A brand is a promise. When we purchase an item or service with a strong brand name, we expect no surprises. The brand speaks for itself and ensures unwavering consistency. The most valuable brand in the world today is Coke; the Coke brand name alone is valued at $80 B. Another strong brand is ‘Big Mac’, (in my opinion a facsimile for food), but it is a consistent product right around the world.
Services & professions can represent brands as well. When we visit a lawyer we expect that a degree of competence can be assumed; we count on it.
When a pharmacist graduates from an accredited university anywhere in the world from Karachi, or Alexandria, or Michigan State, or Toronto, etc and goes on to pass all qualifying exams, and is duly licensed as a BScPhm or PharmD, the pharmacist becomes a brand.
This means that patients make an assumption as to competency, professional responsibility, patient centricity, empathy etc and thereby brands the pharmacist in their minds. A promise is struck between the patient and the pharmacist…theoretically.
Unfortunately, thousands of times a day pharmacists break this promise across Canada. Each time this happens the pharmacist brand gets whittled away a little. Today there is a great deal of effort being expended to build and strengthen the pharmacist brand. As the role of pharmacists expands, as a result of expanded scope of practice, this becomes a high priority.
Pharmacist Awareness Month is an example; but do we really need a whole month?
The pharmacist brand has become tarnished. Nowhere is this more evident than in dealing with governments. Pharmacy associations approach governments professing to represent professional practising pharmacists and their value proposition, but what governments see is big business, commercial interests and powerful retail lobbyists. Governments see through the façade, usually made up of a delegation of independent pharmacists with no big pharmacy chain in sight. Who do they think they are fooling?
The pharmacist brand is also becoming tarnished with the public. We keep hearing how pharmacists are the “most trusted” professionals. Trusted re what? Trusted more than physicians performing open heart surgery? Trusted more than the dentist drilling in your mouth? Trusted more than the car mechanic who replaces the brakes on your car?
This pharmacist trust thing is a perfect example of polling firms structuring a question in order to get a preconceived desired answer. Let’s get real please.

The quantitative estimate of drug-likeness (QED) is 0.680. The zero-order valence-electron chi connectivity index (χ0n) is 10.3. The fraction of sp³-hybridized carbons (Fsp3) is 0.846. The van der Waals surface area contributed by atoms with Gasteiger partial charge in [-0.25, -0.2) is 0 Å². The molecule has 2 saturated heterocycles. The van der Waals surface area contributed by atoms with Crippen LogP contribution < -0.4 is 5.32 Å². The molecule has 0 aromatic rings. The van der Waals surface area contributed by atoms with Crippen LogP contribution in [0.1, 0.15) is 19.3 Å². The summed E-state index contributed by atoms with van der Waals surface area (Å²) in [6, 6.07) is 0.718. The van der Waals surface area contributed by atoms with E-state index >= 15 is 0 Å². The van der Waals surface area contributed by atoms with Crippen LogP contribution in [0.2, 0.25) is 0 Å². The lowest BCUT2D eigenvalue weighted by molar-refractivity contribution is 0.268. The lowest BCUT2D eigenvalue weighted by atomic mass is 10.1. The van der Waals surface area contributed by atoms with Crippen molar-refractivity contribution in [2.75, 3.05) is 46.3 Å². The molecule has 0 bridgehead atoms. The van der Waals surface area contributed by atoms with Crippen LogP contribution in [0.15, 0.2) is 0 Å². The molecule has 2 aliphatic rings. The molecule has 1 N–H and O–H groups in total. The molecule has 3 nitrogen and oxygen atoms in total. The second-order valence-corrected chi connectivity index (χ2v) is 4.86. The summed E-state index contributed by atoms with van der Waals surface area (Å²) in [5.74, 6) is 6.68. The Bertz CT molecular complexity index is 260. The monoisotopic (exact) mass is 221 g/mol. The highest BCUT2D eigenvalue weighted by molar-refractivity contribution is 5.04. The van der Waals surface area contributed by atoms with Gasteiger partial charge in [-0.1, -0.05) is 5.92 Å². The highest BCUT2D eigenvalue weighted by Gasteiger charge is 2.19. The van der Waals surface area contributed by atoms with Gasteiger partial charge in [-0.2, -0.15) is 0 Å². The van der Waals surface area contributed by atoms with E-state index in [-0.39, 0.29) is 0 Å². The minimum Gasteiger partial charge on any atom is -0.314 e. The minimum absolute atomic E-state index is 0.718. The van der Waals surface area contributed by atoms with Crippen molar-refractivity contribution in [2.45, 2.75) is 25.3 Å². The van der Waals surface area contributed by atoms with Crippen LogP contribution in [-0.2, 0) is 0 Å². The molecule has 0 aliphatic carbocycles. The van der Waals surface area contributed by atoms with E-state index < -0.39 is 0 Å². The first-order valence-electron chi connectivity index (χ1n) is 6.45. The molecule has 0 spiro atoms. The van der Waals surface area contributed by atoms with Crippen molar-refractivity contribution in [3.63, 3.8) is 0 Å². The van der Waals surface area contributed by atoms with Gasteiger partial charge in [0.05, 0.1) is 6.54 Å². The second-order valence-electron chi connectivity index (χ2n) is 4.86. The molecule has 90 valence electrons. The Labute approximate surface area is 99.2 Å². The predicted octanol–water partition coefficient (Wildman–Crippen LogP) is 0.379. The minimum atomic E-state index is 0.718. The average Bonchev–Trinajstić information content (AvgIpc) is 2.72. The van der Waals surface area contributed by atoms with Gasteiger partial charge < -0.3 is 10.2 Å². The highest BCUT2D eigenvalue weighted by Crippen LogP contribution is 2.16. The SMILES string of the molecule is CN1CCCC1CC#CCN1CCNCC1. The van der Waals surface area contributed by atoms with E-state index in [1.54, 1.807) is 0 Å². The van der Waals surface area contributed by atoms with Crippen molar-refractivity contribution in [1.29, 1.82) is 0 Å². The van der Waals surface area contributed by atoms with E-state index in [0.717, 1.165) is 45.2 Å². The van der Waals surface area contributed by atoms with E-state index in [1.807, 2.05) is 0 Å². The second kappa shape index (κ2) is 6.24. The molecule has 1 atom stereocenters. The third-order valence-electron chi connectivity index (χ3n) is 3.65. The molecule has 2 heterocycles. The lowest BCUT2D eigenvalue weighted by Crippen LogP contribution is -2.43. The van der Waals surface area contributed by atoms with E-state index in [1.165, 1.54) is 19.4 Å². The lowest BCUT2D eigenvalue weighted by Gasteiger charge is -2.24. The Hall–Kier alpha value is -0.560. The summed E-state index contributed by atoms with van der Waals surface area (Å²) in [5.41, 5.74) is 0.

Every time pharmacists allow commercial interests to over ride their professional patient centered obligations to their patients, pharmacists tarnish the brand for themselves and every other pharmacist in the profession.
Every time that pharmacists remain silent or recommend a useless cough syrup, an ineffective herbal remedy, a ‘cleansing flush’, a ‘fat burning’ potion, a mega vitamin etc…actually more than half the stuff that junks up the hundreds of feet of shelving and end displays surrounding the dispensary, pharmacists tarnish their brand.
Every time pharmacists put on a jacket festooned with logos like Healthwatch, Costco, WalMart, No Frills, Loblaw, Sobeys, Rexall etc pharmacists send a mixed message about their brand. Is the pharmacist a professional along with all this entails? Or is the pharmacist an employee/merchant of Super Duper Drugs and is promoting the commercial interests of the employer?
Notwithstanding that pharmacists have a legal obligation to serve patients’ interests first, and that this obligation is enshrined in their license to practise which is provided by their provincial regulatory bodies, pharmacists surely must have an obligation to themselves and to their profession and to hold themselves to an even higher benchmark.
Why do the regulatory bodies, which have real leverage, continue to sit back and do nothing to assist practising pharmacists in their struggle against non pharmacist pharmacy owners?
We keep talking about control of the profession being lost to vested interests. We are now fighting to get it back. I will say it again here: PBNs (pharmacy billing numbers) are a critically important step in this process; nothing will achieve as much as achieving PBNs towards this goal of regaining control. The battle to achieve this goal will not stop, but until then….
Pharmacists can control every aspect of their daily professional lives. They can protect their personal brand…the one they studied years to achieve and spent $100 K to attain. Pharmacists must refuse to do anything they are not comfortable doing in the interest of their patients.
Pharmacists should begin by wearing their own plain professional jackets and not remain walking bill boards for their employers. I know this is a tough one, but if all pharmacists did this, and did it now during Pharmacist Awareness Month starting Monday March 10th, what a powerful statement this would make re the independence of the professional practising pharmacist. Do it.
You worked hard and invested plenty of dough to become a pharmacist. Your brand is the most important professional asset you will ever own.
Don’t sell your brand cheap.